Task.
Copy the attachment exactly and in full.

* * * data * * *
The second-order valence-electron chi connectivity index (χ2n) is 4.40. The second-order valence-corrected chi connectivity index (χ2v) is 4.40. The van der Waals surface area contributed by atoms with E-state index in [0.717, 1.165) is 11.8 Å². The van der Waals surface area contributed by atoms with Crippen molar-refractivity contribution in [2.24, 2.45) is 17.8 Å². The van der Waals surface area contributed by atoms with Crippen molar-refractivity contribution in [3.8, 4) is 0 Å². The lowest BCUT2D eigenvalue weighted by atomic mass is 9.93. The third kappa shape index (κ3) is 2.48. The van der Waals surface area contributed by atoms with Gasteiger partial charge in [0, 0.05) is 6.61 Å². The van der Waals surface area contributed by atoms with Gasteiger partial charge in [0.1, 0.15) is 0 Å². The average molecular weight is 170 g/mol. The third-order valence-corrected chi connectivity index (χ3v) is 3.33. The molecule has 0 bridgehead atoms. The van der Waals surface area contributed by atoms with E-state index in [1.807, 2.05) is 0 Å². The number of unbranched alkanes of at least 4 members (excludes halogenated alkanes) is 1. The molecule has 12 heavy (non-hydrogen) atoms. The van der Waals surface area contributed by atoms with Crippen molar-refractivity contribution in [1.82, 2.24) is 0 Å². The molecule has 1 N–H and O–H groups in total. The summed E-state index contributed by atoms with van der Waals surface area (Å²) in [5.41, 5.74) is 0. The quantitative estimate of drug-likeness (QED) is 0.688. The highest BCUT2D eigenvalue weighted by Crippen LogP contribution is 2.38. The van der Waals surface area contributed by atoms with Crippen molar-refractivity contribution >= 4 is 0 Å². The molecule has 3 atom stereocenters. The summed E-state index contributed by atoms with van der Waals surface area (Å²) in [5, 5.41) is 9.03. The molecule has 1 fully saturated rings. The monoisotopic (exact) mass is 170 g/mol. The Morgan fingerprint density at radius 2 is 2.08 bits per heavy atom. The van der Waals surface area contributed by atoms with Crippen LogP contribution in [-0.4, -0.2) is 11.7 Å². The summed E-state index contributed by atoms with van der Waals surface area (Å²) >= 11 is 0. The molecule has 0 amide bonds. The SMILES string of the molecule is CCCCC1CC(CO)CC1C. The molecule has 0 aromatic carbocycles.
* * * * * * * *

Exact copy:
The second-order valence-electron chi connectivity index (χ2n) is 4.40. The second-order valence-corrected chi connectivity index (χ2v) is 4.40. The van der Waals surface area contributed by atoms with E-state index in [0.717, 1.165) is 11.8 Å². The van der Waals surface area contributed by atoms with Crippen molar-refractivity contribution in [2.24, 2.45) is 17.8 Å². The van der Waals surface area contributed by atoms with Crippen molar-refractivity contribution in [3.8, 4) is 0 Å². The lowest BCUT2D eigenvalue weighted by atomic mass is 9.93. The third kappa shape index (κ3) is 2.48. The van der Waals surface area contributed by atoms with Gasteiger partial charge in [0, 0.05) is 6.61 Å². The van der Waals surface area contributed by atoms with Gasteiger partial charge in [0.1, 0.15) is 0 Å². The average molecular weight is 170 g/mol. The third-order valence-corrected chi connectivity index (χ3v) is 3.33. The molecule has 0 bridgehead atoms. The van der Waals surface area contributed by atoms with E-state index in [1.807, 2.05) is 0 Å². The number of unbranched alkanes of at least 4 members (excludes halogenated alkanes) is 1. The molecule has 12 heavy (non-hydrogen) atoms. The van der Waals surface area contributed by atoms with Crippen molar-refractivity contribution in [1.82, 2.24) is 0 Å². The molecule has 1 N–H and O–H groups in total. The summed E-state index contributed by atoms with van der Waals surface area (Å²) in [5.41, 5.74) is 0. The quantitative estimate of drug-likeness (QED) is 0.688. The highest BCUT2D eigenvalue weighted by Crippen LogP contribution is 2.38. The van der Waals surface area contributed by atoms with Crippen molar-refractivity contribution >= 4 is 0 Å². The molecule has 3 atom stereocenters. The summed E-state index contributed by atoms with van der Waals surface area (Å²) in [5, 5.41) is 9.03. The molecule has 1 fully saturated rings. The monoisotopic (exact) mass is 170 g/mol. The Morgan fingerprint density at radius 2 is 2.08 bits per heavy atom. The van der Waals surface area contributed by atoms with Crippen LogP contribution in [-0.4, -0.2) is 11.7 Å². The summed E-state index contributed by atoms with van der Waals surface area (Å²) >= 11 is 0. The molecule has 0 amide bonds. The SMILES string of the molecule is CCCCC1CC(CO)CC1C. The molecule has 0 aromatic carbocycles.